Front and back views of a Least Grebe
The La Sal Loop wound up being very productive (unlike past Big Years), and as I crawled along South Brushline added Caracara (79), Lark (80) and Cassin’s Sparrows (81), and Horned Larks (82). Crossing SR 186 and getting into the good thornscrub of the NWR tracts, added calling Bobwhite (83), chattering Pyrrhuloxias (84), a Roadrunner (85) along the roadside, and the real prize, a stunning male Bullock’s Oriole (86)! Towards the north end of the road were plenty of Common Ground Doves (87), and at the farm pond a Brown-headed Cowbird (88) gurgled. At road’s end was a Collared Dove (89), and a second pass at the pond added Greater Yellowlegs (90). I was sweating getting White-tailed Hawk for the day as I crawled down Ken Baker Road, but after a group of Black Vultures (91) showed up, a distant dot morphed into an adult White-tailed Hawk (92)! Hallelujah!
With an itch...
A potty stop at Delta Lake Park was a necessity, but a swing around the park only added Black-necked Stilt (93) and Lesser Yellowlegs (94), which I also picked up elsewhere, so I made a mental note not to linger here in the future (unless the lake level was low enough for shorebirds). That took me down FM 88 to Frontera Audubon, where migration was also slow, but of good quality: a Lesser Goldfinch (95) greeted me at the entrance, and a Carolina Wren (96) sang from the woods. A Myiarchus flycatcher turned out to be a Great Crested (97), and a singing Philadelphia Vireo (98) was a great addition! A male Summer Tanager (99) rounded out the migrants at that place.
Then it was on to Estero Llano Grande SP, where I was able to make up some slack in the waterbird department. Huck was there to help me out, and in short order added Long-billed Dowitcher as Bird #100 (that’s always fun to see which bird will get that honor J), followed by Avocet (101), Stilt Sandpiper (102), and Mottled Duck (103). I ran into Lissy (the female half of a British couple that happened to be staying at the Inn), who informed me that a Swainson’s Warbler was back at the drip in the Tropical Zone, where her hubby Jason was now planted indefinitely (because she had seen it – and photographed it – and he hadn’t J), so I hightailed it out there myself, and joined Jason, giving the bird 15 minutes to show up (when doing a Big Day you can’t afford to spend too much time at one spot), but only adding the reported Eastern Wood Pewee (104). Giving the deck one more shot added White Pelican (105), Shoveler (106), Ruby-throated Hummer (107), and Cinnamon Teal (108) to the list (and later at South Padre Island, I would hear from Jason that five minutes after I left, the bird showed up… L).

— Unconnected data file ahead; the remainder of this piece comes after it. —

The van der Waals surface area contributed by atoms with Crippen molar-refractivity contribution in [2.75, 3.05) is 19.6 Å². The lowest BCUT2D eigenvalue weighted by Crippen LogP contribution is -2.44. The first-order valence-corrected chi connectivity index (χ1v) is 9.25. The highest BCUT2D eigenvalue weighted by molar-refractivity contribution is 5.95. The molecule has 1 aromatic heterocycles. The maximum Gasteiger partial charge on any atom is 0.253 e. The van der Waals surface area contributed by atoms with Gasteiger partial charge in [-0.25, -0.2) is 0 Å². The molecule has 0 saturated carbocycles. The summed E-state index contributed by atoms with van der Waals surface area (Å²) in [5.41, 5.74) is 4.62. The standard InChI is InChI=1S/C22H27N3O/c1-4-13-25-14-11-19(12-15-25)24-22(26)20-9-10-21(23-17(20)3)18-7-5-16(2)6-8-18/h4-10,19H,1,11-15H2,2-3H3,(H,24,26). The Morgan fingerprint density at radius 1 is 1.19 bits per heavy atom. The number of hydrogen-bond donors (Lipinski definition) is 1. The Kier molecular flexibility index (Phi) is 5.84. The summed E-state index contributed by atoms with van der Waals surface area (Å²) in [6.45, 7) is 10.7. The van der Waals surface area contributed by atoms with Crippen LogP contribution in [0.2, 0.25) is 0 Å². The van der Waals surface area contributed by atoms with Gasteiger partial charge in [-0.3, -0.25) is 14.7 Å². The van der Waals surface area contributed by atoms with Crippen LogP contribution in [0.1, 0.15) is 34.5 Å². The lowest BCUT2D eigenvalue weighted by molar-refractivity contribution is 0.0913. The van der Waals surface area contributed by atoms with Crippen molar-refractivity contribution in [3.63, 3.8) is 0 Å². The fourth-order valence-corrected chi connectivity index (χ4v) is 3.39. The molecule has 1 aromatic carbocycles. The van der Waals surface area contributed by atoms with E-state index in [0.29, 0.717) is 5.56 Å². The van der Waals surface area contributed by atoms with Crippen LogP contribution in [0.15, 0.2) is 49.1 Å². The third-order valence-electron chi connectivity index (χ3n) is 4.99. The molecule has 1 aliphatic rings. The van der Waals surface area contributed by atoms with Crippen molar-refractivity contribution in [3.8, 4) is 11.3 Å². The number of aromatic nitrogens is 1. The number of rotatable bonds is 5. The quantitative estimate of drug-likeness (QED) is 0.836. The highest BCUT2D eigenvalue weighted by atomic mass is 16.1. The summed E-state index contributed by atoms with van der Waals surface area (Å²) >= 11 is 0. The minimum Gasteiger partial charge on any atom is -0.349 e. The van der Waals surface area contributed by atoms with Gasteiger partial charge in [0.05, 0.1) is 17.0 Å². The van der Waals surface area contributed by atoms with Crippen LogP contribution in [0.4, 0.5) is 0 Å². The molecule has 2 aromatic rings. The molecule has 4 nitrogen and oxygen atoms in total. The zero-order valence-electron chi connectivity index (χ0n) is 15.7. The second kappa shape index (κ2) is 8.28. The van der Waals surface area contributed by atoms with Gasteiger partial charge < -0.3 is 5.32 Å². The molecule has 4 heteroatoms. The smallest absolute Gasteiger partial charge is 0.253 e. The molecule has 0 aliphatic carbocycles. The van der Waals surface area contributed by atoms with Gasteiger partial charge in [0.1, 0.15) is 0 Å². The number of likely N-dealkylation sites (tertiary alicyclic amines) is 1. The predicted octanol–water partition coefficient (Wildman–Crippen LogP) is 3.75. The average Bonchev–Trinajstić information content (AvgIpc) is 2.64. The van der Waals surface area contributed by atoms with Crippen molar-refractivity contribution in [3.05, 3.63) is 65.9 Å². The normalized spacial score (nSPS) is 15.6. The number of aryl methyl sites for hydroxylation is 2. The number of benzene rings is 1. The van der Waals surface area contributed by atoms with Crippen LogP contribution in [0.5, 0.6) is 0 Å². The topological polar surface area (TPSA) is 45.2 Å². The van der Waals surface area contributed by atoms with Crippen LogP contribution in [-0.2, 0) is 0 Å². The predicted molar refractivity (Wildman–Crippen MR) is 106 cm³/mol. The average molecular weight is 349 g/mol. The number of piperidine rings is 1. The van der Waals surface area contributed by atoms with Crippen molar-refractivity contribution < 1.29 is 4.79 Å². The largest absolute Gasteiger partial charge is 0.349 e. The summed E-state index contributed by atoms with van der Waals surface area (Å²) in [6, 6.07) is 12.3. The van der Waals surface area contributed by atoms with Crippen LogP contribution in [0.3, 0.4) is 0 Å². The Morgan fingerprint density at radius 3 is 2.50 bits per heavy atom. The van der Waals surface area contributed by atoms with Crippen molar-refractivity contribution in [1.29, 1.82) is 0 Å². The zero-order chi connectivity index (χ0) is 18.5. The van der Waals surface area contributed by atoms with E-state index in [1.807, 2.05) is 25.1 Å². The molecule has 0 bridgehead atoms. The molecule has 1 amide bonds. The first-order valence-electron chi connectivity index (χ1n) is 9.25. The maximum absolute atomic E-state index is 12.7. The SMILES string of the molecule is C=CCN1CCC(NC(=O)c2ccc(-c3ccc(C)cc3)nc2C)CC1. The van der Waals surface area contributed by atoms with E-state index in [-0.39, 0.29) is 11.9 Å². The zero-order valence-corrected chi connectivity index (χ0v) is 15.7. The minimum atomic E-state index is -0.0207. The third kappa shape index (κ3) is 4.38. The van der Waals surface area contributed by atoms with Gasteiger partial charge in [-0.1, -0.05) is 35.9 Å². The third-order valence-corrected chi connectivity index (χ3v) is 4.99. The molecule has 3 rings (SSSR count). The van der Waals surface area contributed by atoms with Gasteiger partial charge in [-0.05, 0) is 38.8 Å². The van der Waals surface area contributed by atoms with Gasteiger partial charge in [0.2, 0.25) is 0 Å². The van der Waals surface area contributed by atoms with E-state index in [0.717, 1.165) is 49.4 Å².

Band-celled Sister (token butter)
Next stop was the Progresso Sod Farms, where I really hit the Grasspiper Jackpot: thanks to another birder who was scanning one of the far fields, he pointed out some Upland Sandpipers (109) that I never would have picked up on, as they were so far away! Down the road, however (and close enough to pick up with the naked eye) was the mother lode: several American Golden Plovers (110), Baird’s (111) and Pectoral Sandpipers (112), and the real prize, a couple of Buff-breasted Sandpipers (113 – there’s just something about the “Buffies” that are so endearing J)! While I was studying them a Common Nighthawk (114) batted overhead, and crawling further down the road bagged a Groove-billed Ani (115) that called and flew off! Continuing up on the levee, I discovered to my chagrin that they now have the FM 88 access gated off! So doing some white-knuckle maneuvering to turn around on that thing (thank God for the backup camera), managed to head back to the Sod Farm Road, adding White-tailed Kite (116) for my troubles!
The last stop was Santa Ana NWR, which is only 15 minutes from home. I was scraping the bottom of the barrel by now, and the only new birds were added right at Willow Lake: Marsh Wren (117), White Ibis (118), and a Little Blue Heron (119) that had some whitish on the belly and could have been mistaken for a Tricolored were it not for the obviously “Little Blue” jizz! It wasn’t quite sunset by the time I finished, but almost, and I was certainly ready to call it a day after that!
Little Blue Heron
Bird List (in taxonomic order):
Black-bellied Whistling-DuckMottled Duck
American White Pelican
Great Blue Heron
Little Blue Heron
Great Horned Owl
Great Crested Flycatcher
Northern Rough-winged Swallow